One imagines the only thing more entertaining than Na Hong-jin’s “The Wailing” was the pitch meeting to investors, if of course the director has to suffer such indignities anymore after directing the wildly popular “The Chaser” and “The Yellow Sea” in his native South Korea. You could argue “The Wailing” is his first attempt at horror, but as has been true of his thrillers so far, they’ve never been easy to classify in one genre or another, and the story of a policeman whose daughter seemingly become possessed while a string of murders plagues their small village is no exception, even if it is exceptional in every other way.
A two-and-a-half hour epic that never leaves the confines of the lakeside community of Gokseong, “The Wailing” marries two of Asia’s most popular types of stories – the crime procedural and the creepy little girl chiller – as if to enliven the conventions of one genre with the conventions of another, a formula that works far better than it should in Na’s capable hands. His protagonist, Jong-gu (Kwak Do-won), isn’t as competent, usually asleep when called to a crime scene, though he can be forgiven somewhat as he becomes haunted by vivid nightmares that keep him awake into the wee hours. Yet it is not the blood-splattered walls of the crime scenes he visits that are inspiring the terrifying visions in his head, or at least not in the way you might think, told by one of his colleagues to take note of a Japanese fisherman (Jun Kunimura) who has just arrived in town as a potential suspect, having heard rumors that he killed elsewhere. That theory is further pushed by another mysterious figure, a young woman named Moo-myeong (Chun Woo-hee) who also begins to show up at the same places Jong-gu does and suggests the fisherman is stalking him.
Between finding a shrine of pictures inside the fisherman’s home of his family and the sudden withdrawal of his daughter, who begins having nightmares herself, Jong-gu sets out to evict the fisherman, yet it becomes clear this and ridding his daughter’s suffering might not be achieved through earthly means. It is at this point that “The Wailing” starts to get as crazy as its lead character becomes and is all the better for it. The small-town milieu proves crucial for grounding the film, where small oddball touches at the outset such as Jong-gu’s fastidious wife’s libido and casual conversations about adult diapers lay the groundwork for larger, wilder plot twists later. Whether taking on the form of a brutish action film or a religious-tinged psychological thriller, the skill and boldness of Na give “The Wailing” a consistency it likely wouldn’t have otherwise, eager to entertain even if it doesn’t entirely add up plotwise.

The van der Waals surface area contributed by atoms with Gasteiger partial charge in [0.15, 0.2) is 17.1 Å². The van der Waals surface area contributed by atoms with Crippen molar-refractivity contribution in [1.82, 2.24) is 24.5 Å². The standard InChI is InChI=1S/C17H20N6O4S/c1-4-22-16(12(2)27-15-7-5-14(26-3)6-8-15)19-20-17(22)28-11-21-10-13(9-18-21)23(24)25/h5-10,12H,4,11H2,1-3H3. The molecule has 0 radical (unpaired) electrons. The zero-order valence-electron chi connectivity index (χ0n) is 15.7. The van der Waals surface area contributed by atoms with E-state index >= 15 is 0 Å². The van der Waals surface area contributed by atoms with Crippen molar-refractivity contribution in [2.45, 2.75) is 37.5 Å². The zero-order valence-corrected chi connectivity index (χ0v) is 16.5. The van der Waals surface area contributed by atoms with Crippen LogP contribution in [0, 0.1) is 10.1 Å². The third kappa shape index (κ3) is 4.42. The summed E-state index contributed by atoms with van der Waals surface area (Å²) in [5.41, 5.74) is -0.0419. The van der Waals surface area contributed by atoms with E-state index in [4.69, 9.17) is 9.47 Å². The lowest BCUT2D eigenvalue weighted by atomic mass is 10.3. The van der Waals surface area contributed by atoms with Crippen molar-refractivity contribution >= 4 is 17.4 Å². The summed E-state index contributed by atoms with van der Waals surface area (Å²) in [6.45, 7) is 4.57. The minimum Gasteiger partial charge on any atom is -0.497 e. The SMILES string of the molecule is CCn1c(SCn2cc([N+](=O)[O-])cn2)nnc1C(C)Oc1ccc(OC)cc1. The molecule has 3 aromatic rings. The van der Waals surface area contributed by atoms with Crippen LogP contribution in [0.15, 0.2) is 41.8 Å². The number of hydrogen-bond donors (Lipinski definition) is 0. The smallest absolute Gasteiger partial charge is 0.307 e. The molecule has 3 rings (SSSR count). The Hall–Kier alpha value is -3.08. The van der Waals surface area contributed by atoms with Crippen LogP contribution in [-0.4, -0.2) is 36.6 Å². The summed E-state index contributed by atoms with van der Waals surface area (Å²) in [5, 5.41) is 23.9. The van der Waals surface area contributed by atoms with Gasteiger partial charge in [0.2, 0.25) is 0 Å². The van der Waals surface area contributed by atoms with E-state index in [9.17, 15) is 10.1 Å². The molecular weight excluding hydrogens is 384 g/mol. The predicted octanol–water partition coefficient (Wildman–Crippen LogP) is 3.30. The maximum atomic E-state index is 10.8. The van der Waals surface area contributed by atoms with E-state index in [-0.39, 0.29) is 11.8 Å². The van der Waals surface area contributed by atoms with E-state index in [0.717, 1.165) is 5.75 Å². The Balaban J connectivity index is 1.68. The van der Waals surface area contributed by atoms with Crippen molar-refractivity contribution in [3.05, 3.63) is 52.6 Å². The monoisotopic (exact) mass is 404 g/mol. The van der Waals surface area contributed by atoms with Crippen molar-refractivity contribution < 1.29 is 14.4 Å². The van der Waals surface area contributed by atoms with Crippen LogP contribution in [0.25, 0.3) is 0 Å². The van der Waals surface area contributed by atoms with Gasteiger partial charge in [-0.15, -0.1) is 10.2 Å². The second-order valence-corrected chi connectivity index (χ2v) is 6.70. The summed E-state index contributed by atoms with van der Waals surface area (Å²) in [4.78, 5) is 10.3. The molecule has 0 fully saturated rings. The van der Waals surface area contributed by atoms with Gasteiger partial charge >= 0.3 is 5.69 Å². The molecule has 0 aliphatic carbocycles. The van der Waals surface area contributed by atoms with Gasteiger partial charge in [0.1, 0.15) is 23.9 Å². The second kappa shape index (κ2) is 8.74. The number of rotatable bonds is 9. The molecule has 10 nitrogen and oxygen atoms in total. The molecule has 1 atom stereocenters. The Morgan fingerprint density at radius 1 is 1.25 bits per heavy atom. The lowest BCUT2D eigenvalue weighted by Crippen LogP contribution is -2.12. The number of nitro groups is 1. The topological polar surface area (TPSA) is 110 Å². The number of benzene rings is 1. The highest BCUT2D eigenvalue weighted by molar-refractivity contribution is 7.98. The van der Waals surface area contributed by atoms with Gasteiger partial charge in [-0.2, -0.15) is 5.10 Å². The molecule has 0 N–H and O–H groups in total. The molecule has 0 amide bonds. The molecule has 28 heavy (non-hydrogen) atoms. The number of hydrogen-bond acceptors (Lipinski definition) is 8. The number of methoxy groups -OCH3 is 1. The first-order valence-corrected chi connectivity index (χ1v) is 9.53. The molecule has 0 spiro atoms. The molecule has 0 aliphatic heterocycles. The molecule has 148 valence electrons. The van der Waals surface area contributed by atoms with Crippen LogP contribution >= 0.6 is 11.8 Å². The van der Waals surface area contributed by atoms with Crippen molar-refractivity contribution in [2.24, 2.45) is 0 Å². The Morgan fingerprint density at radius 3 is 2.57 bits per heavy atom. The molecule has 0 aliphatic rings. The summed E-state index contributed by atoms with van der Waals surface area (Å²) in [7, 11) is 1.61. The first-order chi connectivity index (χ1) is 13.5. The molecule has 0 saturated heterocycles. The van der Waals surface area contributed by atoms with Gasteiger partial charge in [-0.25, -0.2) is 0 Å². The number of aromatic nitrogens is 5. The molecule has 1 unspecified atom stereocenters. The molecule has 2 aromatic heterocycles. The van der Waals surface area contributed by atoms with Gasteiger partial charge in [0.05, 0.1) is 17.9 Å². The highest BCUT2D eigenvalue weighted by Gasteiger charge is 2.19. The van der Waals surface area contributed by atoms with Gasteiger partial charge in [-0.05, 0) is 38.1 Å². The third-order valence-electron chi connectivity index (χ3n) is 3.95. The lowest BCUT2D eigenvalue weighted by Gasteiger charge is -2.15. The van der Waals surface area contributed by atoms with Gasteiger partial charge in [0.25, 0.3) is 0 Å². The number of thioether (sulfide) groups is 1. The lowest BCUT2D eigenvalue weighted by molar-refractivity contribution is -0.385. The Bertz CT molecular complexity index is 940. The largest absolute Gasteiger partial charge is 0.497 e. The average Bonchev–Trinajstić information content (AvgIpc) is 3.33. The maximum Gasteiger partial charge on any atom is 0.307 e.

Yet there’s value in keeping the audience and the characters similarly bewildered – applying too much exposition to a world where shamans are called in to battle nefarious spirits would’ve damned it – and Na confidently creates a mood with indelible imagery that will stick far longer than any minor nitpicks. In the case of “The Wailing,” the Devil isn’t in the details. He’s having far too much fun elsewhere.